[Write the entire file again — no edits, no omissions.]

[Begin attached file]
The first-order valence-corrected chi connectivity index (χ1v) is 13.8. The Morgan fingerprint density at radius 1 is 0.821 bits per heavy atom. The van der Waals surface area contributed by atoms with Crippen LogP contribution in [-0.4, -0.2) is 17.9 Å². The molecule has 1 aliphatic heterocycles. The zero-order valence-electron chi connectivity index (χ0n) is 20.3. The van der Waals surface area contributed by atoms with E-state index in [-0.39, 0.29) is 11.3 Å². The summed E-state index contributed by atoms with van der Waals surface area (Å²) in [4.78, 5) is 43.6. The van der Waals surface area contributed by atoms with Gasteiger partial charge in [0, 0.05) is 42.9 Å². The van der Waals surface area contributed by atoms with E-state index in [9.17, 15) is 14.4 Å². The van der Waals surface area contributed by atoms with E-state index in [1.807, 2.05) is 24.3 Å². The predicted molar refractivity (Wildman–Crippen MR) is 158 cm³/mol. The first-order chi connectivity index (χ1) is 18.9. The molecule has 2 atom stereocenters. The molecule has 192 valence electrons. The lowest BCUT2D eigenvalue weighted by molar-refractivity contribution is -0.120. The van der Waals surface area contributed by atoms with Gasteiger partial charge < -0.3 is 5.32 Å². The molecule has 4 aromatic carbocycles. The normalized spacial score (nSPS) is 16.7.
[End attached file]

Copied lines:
The first-order valence-corrected chi connectivity index (χ1v) is 13.8. The Morgan fingerprint density at radius 1 is 0.821 bits per heavy atom. The van der Waals surface area contributed by atoms with Crippen LogP contribution in [-0.4, -0.2) is 17.9 Å². The molecule has 1 aliphatic heterocycles. The zero-order valence-electron chi connectivity index (χ0n) is 20.3. The van der Waals surface area contributed by atoms with E-state index in [-0.39, 0.29) is 11.3 Å². The summed E-state index contributed by atoms with van der Waals surface area (Å²) in [4.78, 5) is 43.6. The van der Waals surface area contributed by atoms with Gasteiger partial charge in [0, 0.05) is 42.9 Å². The van der Waals surface area contributed by atoms with E-state index in [9.17, 15) is 14.4 Å². The van der Waals surface area contributed by atoms with E-state index in [1.807, 2.05) is 24.3 Å². The predicted molar refractivity (Wildman–Crippen MR) is 158 cm³/mol. The first-order chi connectivity index (χ1) is 18.9. The molecule has 2 atom stereocenters. The molecule has 192 valence electrons. The lowest BCUT2D eigenvalue weighted by molar-refractivity contribution is -0.120. The van der Waals surface area contributed by atoms with Gasteiger partial charge < -0.3 is 5.32 Å². The molecule has 4 aromatic carbocycles. The normalized spacial score (nSPS) is 16.7.